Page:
One investor that is already showing some qualms is Panasonic, which already supplies Tesla with all its batteries and would presumably help the company fill the gap between the $2 billion it just raised from a convertible-bond offering and the $5 billion needed to build the plant. “Our approach is to make investments step by step,” Panasonic President Kazuhiro Tsuga told reporters at a briefing in Tokyo last week. “Elon plans to produce more affordable models besides [the] Model S, and I understand his thinking and would like to cooperate as much as we can. But the investment risk is definitely larger.” Of course, this is Japan, where “the nail that sticks out gets hammered down.” Corporate executives are not known for sticking their necks out.

Another possible investor is Apple, which has mountains of cash and, at least under Steve Jobs, was always willing to jump into some new field – music, cell phones – to try to set it straight. This is a little more ambitious than the Lisa or the iPod and Jobs is no longer around to steer the ship, but Apple and Musk officials held a meeting last spring that stirred a lot of talk about a possible merger. A much more likely scenario, according to several commentators, is that Apple would become a major player in the Gigafactory.

And a Gigafactory it will be. Consider this. The three largest battery factories in the country right now are:

1)    The LG Chem factory in Holland, Mich. is 600,000 square feet, employs 125 people and produces 1 gigawatt hour (GWH) of battery output per year.

2)    The Nissan factory in Smyrna, Tenn. is a 475,000 square-foot facility with 300 employees puts out 4.8 GWH per year.

3)    A123 Systems’ battery factory in Livonia, Mich. is 291,000 square feet, employs 400 people and produces 0.6 GWH per year.

Both LG and Nissan received stimulus grants from the Department of Energy, built to overcapacity and are now operating part-time.

Now here’s what Musk is proposing. His Gigafactory would cover 10 million square feet, employ 6,500 people and produce 35 GWH per year of battery power. Basically, Musk’s operation is going to be ten times better anything ever built before, at a time that most of what exists isn’t even running fulltime. Does that sound like something of Henry-Ford proportions? Similar to Ford’s $5 a day wages, perhaps?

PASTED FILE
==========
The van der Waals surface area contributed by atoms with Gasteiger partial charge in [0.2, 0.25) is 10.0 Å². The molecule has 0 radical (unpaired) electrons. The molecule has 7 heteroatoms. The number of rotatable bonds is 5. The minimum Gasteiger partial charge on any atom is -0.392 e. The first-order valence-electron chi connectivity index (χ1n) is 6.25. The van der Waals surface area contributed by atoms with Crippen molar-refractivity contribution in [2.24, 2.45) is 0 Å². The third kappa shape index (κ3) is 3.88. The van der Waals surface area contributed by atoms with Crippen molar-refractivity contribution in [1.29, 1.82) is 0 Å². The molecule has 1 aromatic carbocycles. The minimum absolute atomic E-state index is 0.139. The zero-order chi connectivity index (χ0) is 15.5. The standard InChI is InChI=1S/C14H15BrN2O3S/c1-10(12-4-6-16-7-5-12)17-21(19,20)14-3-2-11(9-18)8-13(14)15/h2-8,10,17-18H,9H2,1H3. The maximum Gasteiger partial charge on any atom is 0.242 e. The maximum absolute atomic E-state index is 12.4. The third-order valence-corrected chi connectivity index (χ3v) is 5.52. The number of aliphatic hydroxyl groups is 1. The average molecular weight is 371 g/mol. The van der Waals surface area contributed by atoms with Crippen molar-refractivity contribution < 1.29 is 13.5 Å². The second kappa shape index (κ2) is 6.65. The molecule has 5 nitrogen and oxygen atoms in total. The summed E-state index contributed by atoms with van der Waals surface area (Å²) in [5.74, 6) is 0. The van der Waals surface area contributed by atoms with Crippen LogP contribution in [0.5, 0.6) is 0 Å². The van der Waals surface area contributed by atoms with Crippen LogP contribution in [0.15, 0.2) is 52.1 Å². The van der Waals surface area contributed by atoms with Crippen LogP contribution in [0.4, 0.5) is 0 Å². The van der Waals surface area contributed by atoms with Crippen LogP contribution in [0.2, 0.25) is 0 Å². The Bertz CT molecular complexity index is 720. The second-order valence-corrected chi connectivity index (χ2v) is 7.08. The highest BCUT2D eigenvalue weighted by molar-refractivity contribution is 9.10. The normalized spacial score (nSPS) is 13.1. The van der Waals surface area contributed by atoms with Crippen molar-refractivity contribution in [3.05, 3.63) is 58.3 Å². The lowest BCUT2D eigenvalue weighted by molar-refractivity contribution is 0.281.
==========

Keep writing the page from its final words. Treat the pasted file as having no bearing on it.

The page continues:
There are, of course, people who think all of this is crazy. In the Wall Street Journal blog, “Will Tesla’s $5 Billion Gigafactory Make a Battery Nobody Else Wants?,” columnist Mike Ramsey expresses skepticism over whether Tesla’s strategy of using larger numbers of smaller lithium-ion is the right approach. “Every other carmaker is using far fewer, much larger batteries,” he wrote. “Tesla’s methodology – incorrectly derided in its early days as simply using laptop batteries — has allowed it to get consumer electronics prices for batteries while companies like General Motors Co. and Nissan Motor Co. work to drive down costs without the full benefits of scale. Despite this ability to lower costs, no other company is following Tesla’s lead. Indeed, in speaking with numerous battery experts at the International Battery Seminar and Exhibit in Ft. Lauderdale a few weeks ago, they said that the larger cells would eventually prove to be as cost effective, and have better safety and durability. This offers a reason why other automakers haven’t gone down the same path.

But Musk has managed to produce a car that has a range of 200 miles, while the Leaf has a range of 85 miles and the Chevy Spark barely makes 82. Musk must be doing something right. And with Texas, Arizona, Nevada and New Mexico all vying to be the site of the Gigafactory, it’s more than likely that the winning state will be kicking in something as well. So, the factory seems likely to get built, even on the scheduled 2017 rollout that Tesla has projected.

At that point, Musk will have the capacity to produce batteries to go in 500,000 editions of the Tesla Model E, which he says will sell for $35,000. Sales of the $100,000 Model S were 22,000 last year. Does this guy think big or what?

To date, Silicon Valley doesn’t have a terribly good record on energy projects. Since Kleiner Perkins Caufield & Byers fell under Al Gore’s spell in 2006, its earnings have been virtually flat and the firm is now edging away from solar and wind investments. Venture capitalist Vinod Khosla’s spotty record in renewables was also the subject of a recent 60 Minutes segment. But, as venture capitalists say, it only takes one big success to make up for all the failures.

Will Tesla’s Model E be the revolutionary technology that, at last, starts making a dent in oil’s grip on the transportation sector? At least one investor has faith. “I’d rather leave all my money to Elon Musk that give it to charity,” was the recent evaluation of multi-billionaire Google founder Larry Page.